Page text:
Tuesday, July 01, 2008

Let's Learn Japanese: Mai Buumu

Mai buumu ("my boom") is a corrupt English phrase used by Japanese people to express something that one has started doing a lot recently, usually for recreation. If you have been spending an uncharacteristic amount of time at karaoke as of late, then you can say, "Saikin (recently), karaoke wa mai buumu desu." The only trouble with this phrase is that Japanese people often misuse the English word "my" to mean "one's own," which leads to all sorts of noun-pronoun disagreement:


Kare wa, mai kaa ga arimasu.

He has a "my car" (He has his own car).

As a result of this misunderstanding of the word "my," my students sometimes ask me strange questions like, "What is your 'my boom?'"

These days, my "my boom" is Taiko no Tatsujin, Namco's festive drum rhythm game. I've been banging the taiko on a casual basis since I moved to Japan, but this spring saw a marked increase in my efforts to become a tatsujin (master). I have been playing the arcade version of the game at various locations on a weekly basis for the past few months, enjoying its therapeutic effects on my mind and body. Pounding a big drum feels good, it turns out.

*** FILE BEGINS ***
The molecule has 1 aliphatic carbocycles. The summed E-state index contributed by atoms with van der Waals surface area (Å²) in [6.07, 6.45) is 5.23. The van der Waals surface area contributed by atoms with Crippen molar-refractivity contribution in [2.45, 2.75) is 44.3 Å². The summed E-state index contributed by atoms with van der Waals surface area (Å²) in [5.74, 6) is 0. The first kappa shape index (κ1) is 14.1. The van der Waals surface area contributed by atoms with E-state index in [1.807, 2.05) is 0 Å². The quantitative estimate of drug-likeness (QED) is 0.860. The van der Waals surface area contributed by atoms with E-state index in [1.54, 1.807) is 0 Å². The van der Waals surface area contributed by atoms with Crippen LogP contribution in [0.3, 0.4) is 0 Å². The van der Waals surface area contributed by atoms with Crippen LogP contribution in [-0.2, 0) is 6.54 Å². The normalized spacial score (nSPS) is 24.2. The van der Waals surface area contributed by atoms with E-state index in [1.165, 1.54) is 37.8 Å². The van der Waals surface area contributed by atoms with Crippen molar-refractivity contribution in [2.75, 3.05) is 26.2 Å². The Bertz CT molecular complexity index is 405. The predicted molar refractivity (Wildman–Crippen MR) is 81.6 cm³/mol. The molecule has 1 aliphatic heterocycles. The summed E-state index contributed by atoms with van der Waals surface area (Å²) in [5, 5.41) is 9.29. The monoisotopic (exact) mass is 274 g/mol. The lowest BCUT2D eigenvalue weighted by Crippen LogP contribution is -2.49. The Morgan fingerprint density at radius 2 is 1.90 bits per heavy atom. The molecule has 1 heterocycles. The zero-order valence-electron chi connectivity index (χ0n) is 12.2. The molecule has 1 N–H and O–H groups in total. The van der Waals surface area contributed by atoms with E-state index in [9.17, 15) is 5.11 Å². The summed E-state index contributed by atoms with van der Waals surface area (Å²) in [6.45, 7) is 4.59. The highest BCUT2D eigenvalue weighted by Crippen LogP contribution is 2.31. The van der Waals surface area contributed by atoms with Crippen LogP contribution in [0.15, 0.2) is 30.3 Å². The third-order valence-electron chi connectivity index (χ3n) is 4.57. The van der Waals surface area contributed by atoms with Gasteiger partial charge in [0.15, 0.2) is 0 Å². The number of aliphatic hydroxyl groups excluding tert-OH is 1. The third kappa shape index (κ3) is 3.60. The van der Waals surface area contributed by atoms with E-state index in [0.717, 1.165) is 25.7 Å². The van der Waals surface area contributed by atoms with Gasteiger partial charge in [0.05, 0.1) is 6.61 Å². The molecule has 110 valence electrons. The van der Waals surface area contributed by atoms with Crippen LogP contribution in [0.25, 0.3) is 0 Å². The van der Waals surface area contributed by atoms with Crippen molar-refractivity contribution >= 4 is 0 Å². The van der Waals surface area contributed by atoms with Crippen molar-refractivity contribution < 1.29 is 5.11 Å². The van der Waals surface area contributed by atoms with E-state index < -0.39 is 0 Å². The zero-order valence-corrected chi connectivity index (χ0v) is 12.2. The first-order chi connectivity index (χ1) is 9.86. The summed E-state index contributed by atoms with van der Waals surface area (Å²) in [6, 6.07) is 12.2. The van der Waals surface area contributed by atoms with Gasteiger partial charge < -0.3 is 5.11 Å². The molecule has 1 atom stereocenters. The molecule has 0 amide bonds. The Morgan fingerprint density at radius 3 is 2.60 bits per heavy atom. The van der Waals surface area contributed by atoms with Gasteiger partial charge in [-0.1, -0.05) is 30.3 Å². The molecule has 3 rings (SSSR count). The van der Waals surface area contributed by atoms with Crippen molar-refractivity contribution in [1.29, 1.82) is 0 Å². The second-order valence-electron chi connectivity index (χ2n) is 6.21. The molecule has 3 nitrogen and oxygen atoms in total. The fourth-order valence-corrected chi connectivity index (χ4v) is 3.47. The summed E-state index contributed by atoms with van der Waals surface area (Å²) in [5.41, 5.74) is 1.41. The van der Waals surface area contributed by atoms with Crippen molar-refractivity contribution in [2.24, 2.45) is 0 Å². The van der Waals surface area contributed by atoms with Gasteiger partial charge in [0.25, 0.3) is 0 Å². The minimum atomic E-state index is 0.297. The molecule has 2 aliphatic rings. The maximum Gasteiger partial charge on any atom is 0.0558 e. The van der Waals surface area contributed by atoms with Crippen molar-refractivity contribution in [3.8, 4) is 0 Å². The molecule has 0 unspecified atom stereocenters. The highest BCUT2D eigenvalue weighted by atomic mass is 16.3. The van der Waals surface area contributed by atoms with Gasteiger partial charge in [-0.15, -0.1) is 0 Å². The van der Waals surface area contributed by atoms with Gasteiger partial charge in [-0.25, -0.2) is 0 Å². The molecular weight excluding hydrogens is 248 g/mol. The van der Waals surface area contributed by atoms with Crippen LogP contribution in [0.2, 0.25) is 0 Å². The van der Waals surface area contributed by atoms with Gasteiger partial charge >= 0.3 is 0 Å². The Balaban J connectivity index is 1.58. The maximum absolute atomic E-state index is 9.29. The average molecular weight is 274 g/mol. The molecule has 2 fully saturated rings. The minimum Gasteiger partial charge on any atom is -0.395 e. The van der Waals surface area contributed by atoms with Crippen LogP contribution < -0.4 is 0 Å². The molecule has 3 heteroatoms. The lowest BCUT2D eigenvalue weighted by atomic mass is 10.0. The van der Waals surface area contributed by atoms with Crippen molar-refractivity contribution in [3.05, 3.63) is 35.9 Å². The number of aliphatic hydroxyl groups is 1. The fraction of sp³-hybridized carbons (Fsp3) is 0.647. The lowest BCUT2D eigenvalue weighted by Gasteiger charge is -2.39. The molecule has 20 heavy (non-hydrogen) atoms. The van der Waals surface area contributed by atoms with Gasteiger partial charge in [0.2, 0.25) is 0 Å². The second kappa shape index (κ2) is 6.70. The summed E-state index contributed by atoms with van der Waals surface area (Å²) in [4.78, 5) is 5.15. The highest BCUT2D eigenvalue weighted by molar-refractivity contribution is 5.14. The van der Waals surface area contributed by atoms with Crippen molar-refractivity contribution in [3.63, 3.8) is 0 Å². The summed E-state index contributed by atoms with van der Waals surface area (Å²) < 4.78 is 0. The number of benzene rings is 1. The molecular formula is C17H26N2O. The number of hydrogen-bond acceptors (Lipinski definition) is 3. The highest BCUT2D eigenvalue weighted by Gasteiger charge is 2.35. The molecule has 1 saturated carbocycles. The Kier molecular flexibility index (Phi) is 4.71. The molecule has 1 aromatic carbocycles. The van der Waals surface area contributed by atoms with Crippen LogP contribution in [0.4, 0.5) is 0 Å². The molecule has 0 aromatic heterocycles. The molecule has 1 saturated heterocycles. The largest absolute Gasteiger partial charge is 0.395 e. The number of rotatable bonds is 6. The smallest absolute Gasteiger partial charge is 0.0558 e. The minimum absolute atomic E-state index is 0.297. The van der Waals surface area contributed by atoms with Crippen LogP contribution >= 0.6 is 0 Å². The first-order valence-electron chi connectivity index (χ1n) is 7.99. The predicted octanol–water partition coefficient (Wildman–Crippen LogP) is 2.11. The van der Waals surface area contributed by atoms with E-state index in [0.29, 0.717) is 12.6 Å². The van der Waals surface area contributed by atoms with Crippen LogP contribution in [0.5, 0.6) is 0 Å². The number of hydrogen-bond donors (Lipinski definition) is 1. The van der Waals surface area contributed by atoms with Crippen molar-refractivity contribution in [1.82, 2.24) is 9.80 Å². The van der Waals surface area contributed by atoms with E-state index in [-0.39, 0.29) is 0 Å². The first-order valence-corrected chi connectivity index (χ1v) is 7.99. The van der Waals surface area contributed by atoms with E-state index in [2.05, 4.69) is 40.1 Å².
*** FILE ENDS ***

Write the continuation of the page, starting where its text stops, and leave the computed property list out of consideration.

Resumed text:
Two weeks ago I arrived early for a work shift in Gakugeidaigaku (try saying that five times fast...or just one time fast) and decided to kill some time by going to the arcade and playing my favorite Tatsujin song: the Difficult setting of "Super Mario Bros. Medley." I got through the whole thing without any mistakes -- in the industry, we call this a "full combo" -- and was told to enter my name, which I did most proudly.

Today I found myself with time to kill in the same neighborhood, so I decided to play the same song again. (There are only a few songs I can play on Difficult Mode without embarrassing myself...others include the "Mojipittan Medley" and "Polyrhythm" by Perfume.) I had to smile when I saw that my score from two weeks prior was still in the #1 spot for that song. Either I'm really good at that song, or I'm the only person who ever plays it at that particular arcade. Either premise is readily believable.

No comments: